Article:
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Climate change 'also a moral issue'

Climate change is one of the most important moral issues of our time, says the new Dean of Christchurch. 

Lawrence Kimberley  |  08 Dec 2015

Recently I attended and spoke at the People’s Climate Change march in Christchurch. I did this because I am deeply concerned for the long-term well being of our community, and as a way of standing with our Pacific Island neighbours who are already feeling the effects of a warming climate and rising seas levels. 

I am a member of the Anglican Church in Aotearoa, New Zealand and Polynesia which includes people in the countries of Tonga, Samoa and Fiji. There can be no doubt that members of our church and their communities are already personally affected by climate change. More intense cyclones, severe storm surges, saltwater intrusion and the bleaching of corals are just some of the major negative impacts on their lives.

The Anglican Diocese of Polynesia recently sold land in Fiji to the government of Kiribati so that when the scattered islands of Kiribati can no longer support the people who live there, their people will have somewhere to relocate. Kiribati is already planning for a future in which its island homes will no longer support its people. We must recognise that climate change is a real problem that is hurting our neighbours. It cannot be parked aside while we wait for more convenient solutions.

I believe climate change is one of the most important moral issues of our time. It is of profound importance to every human being and living creature on our planet. Christians believe the world in which we live has been created by God for us to live in vitality, beauty and fruitfulness. However, absurdly, our own greed, recklessness and indifference is destroying the very place on which we depend for our existence.

I make this statement as an act of lament and repentance because the church has been as slow to act as other groups. 

The gospel message of hope demands that we who call ourselves Christians, reorient our lives so that God’s creation can have a chance of survival. The Ten Commandments are also directly applicable.

The commandments: thou shalt not kill, thou shalt not steal and thou shalt not covet, come quickly to mind. Thou shalt not covet because it is our never ending desire for more that drives our unwillingness to take stronger action. Thou shalt not steal because we are taking not only from future generations, but also stealing away the livelihood and lands of many Pacific Island communities. Thou shall not murder because death is becoming the observable consequence of our impact on the climate. Although it is an unintended consequence we are still responsible.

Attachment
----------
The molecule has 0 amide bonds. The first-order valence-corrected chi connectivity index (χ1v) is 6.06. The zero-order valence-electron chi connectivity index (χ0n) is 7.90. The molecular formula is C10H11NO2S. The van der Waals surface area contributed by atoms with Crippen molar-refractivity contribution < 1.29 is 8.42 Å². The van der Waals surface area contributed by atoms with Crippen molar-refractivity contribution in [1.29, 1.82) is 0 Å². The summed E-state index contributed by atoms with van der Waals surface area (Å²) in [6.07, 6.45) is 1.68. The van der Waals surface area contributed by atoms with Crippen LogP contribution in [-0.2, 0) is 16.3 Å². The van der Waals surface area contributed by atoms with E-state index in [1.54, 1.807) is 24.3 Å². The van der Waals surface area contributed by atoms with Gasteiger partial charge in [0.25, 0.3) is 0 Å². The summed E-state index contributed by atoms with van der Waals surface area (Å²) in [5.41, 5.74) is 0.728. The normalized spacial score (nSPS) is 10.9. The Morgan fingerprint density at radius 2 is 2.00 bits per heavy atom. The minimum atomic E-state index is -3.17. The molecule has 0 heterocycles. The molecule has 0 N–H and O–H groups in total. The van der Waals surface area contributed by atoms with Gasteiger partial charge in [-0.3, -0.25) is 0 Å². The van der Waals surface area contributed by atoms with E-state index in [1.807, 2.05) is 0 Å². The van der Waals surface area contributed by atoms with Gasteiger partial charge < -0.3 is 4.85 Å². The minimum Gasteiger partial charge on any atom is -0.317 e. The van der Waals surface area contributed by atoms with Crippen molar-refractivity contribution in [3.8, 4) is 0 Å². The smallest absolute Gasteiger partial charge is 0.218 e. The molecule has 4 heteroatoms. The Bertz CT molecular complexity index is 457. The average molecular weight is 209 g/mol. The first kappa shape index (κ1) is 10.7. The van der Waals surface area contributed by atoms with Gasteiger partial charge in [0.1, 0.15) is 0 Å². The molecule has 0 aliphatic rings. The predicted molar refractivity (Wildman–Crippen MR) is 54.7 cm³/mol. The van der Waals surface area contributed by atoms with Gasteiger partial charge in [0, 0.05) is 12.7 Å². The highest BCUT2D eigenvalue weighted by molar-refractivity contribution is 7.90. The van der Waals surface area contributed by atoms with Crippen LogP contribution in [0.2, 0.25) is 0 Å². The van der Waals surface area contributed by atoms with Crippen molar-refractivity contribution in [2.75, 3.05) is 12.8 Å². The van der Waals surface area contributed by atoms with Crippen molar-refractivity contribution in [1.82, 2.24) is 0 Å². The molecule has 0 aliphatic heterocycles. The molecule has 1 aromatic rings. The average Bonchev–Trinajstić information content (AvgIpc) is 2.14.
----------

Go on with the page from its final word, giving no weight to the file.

However, whether you subscribe to Christian belief or not, most would recognise that climate change is a moral as well as an environmental or economic issue.

It has been said that New Zealand should be a fast follower rather than a leader on climate change issues. This claim is made on the grounds that even if New Zealand became a zero pollution emitter it would not impact meaningfully on climate change. And yes, it is true that the big emitters must take bold action.

However, I believe that this is a morally indefensible position for a nation that prides itself on being a leader in the Pacific, where many of the countries most at risk to the adverse impact of sea level rise are located.

The global community works by developing norms. Changing norms influence the decisions made by everyone in the international community. There is value in being a leader in the global community because strong leadership develops and pushes global norms. New Zealand can make an important impact on the world stage by being a positive actor in developing new norms in the care or exploitation of our environment.

Therefore, I believe the only moral stance New Zealand can take is to be a global leader, taking bold action that reflects the seriousness of the adverse impacts of climate change in our part of the world. The policies and targets we decide upon must position New Zealand as a moral and courageous leader, willing to push global norms around action on climate change.

This is not a message of austerity or challenge to the lifestyle gains of recent decades; it is a call to rediscover the values of previous generations. It is a call to live deeply, to recover generosity, and to love our neighbours without fear. If we do this, we can rise to the challenge of creating a better world for our children that genuinely takes the earth’s natural limits into account.

The Very Rev Lawrence Kimberley is Dean of Christchurch.

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